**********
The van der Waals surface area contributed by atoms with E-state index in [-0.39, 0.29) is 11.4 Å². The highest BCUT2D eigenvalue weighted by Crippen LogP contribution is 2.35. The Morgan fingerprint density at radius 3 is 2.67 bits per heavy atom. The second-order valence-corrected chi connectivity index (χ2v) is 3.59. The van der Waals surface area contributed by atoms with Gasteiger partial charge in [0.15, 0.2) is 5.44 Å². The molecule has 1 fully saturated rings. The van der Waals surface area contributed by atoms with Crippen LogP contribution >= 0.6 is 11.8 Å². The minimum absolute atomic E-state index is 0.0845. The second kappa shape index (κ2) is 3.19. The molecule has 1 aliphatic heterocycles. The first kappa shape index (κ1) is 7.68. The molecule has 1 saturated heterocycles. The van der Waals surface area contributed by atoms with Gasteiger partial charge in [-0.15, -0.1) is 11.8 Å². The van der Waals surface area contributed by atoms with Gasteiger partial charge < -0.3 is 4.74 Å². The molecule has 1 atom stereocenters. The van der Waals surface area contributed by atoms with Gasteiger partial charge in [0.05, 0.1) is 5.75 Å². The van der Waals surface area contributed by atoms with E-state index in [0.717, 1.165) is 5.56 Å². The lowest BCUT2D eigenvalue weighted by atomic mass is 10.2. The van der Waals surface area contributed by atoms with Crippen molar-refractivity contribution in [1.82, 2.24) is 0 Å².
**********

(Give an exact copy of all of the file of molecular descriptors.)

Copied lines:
The van der Waals surface area contributed by atoms with E-state index in [-0.39, 0.29) is 11.4 Å². The highest BCUT2D eigenvalue weighted by Crippen LogP contribution is 2.35. The Morgan fingerprint density at radius 3 is 2.67 bits per heavy atom. The second-order valence-corrected chi connectivity index (χ2v) is 3.59. The van der Waals surface area contributed by atoms with Gasteiger partial charge in [0.15, 0.2) is 5.44 Å². The molecule has 1 fully saturated rings. The van der Waals surface area contributed by atoms with Crippen LogP contribution >= 0.6 is 11.8 Å². The minimum absolute atomic E-state index is 0.0845. The second kappa shape index (κ2) is 3.19. The molecule has 1 aliphatic heterocycles. The first kappa shape index (κ1) is 7.68. The molecule has 1 saturated heterocycles. The van der Waals surface area contributed by atoms with Gasteiger partial charge in [-0.15, -0.1) is 11.8 Å². The van der Waals surface area contributed by atoms with Gasteiger partial charge < -0.3 is 4.74 Å². The molecule has 1 atom stereocenters. The van der Waals surface area contributed by atoms with Gasteiger partial charge in [0.05, 0.1) is 5.75 Å². The van der Waals surface area contributed by atoms with E-state index in [0.717, 1.165) is 5.56 Å². The lowest BCUT2D eigenvalue weighted by atomic mass is 10.2. The van der Waals surface area contributed by atoms with Crippen molar-refractivity contribution in [1.82, 2.24) is 0 Å².